Wednesday 06 Oct 2021 | 17:37 | SYDNEY
Wednesday 06 Oct 2021 | 17:37 | SYDNEY

Economic tough love at home and abroad


Stephen Grenville

27 November 2007 09:47

Consistency may be the hobgoblin of small minds, but it certainly doesn’t constrain great ones. Larry Summers is former US Treasury Secretary, former Harvard President, one of the smartest economists of his generation, and was a member of Time Magazine’s 'committee to save the world' during the Asian crisis of 1997-8. He argues in the Financial Times that Washington should respond to the current sub-prime financial turmoil by easing both monetary and fiscal policy to keep the US economy growing, bailing out the financial sector in the process and encouraging semi-government housing loan agencies to keep the credit flowing.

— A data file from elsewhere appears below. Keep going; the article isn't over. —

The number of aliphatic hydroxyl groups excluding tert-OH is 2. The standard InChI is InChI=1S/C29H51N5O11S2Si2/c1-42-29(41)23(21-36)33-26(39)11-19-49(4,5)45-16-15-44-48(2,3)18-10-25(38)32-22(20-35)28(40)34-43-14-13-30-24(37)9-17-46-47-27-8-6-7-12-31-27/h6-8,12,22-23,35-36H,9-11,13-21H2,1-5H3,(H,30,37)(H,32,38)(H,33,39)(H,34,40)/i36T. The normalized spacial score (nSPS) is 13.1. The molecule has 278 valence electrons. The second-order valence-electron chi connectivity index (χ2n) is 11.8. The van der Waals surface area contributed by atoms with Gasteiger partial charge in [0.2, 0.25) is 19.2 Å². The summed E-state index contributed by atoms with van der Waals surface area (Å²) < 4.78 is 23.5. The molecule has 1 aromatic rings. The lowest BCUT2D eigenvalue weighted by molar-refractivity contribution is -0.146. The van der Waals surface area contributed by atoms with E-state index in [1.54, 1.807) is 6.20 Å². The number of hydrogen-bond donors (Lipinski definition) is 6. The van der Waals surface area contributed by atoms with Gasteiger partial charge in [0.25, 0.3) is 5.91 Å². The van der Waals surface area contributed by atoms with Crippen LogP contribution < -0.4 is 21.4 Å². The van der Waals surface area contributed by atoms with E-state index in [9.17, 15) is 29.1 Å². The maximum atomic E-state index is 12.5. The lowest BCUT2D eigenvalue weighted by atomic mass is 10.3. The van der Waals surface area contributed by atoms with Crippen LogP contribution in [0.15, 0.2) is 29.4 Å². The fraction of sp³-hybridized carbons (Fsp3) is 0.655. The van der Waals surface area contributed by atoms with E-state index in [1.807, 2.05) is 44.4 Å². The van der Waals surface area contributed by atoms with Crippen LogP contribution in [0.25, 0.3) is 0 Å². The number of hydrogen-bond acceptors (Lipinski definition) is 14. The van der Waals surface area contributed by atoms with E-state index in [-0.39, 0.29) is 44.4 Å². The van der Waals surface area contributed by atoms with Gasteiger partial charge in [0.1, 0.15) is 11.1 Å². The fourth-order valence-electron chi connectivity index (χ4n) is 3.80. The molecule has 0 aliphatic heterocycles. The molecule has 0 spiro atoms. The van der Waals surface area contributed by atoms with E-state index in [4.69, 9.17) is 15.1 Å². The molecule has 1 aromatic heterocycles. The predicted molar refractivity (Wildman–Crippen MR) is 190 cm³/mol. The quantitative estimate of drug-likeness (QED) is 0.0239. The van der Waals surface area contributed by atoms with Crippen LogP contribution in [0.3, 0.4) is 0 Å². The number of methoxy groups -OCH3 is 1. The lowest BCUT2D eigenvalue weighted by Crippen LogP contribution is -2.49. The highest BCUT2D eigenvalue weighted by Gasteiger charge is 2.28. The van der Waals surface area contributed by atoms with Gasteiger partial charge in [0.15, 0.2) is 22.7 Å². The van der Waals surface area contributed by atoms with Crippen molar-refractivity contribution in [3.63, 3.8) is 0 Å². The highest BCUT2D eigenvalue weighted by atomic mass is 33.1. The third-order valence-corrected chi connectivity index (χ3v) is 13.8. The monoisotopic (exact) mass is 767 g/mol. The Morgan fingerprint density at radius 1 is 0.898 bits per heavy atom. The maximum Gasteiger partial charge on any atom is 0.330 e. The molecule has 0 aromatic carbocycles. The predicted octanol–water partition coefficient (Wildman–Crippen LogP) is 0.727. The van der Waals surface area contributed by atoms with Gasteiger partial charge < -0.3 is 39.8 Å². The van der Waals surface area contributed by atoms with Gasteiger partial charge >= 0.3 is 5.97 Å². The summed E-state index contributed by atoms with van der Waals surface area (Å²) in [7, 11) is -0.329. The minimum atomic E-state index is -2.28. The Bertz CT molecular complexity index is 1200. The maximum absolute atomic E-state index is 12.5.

That may well be sensible policy, but why was the prescription for the Asian crisis so dramatically different? Then, the answer was to tighten both fiscal and monetary policy, and to liquidate Asian banks and companies hit by the huge exchange rate falls. The result, for Indonesia, was a 13 percent fall in GDP, which leaves their income, today, around one third lower than if the crisis had been prevented. When it’s someone else’s economy, policy recommendations can be based on high principle: the 'moral hazard' argument that risk-takers should accept the consequences of their actions and reliance on the 'magic of the market' to sort it all out optimally. When the problem is at home, reality mugs you.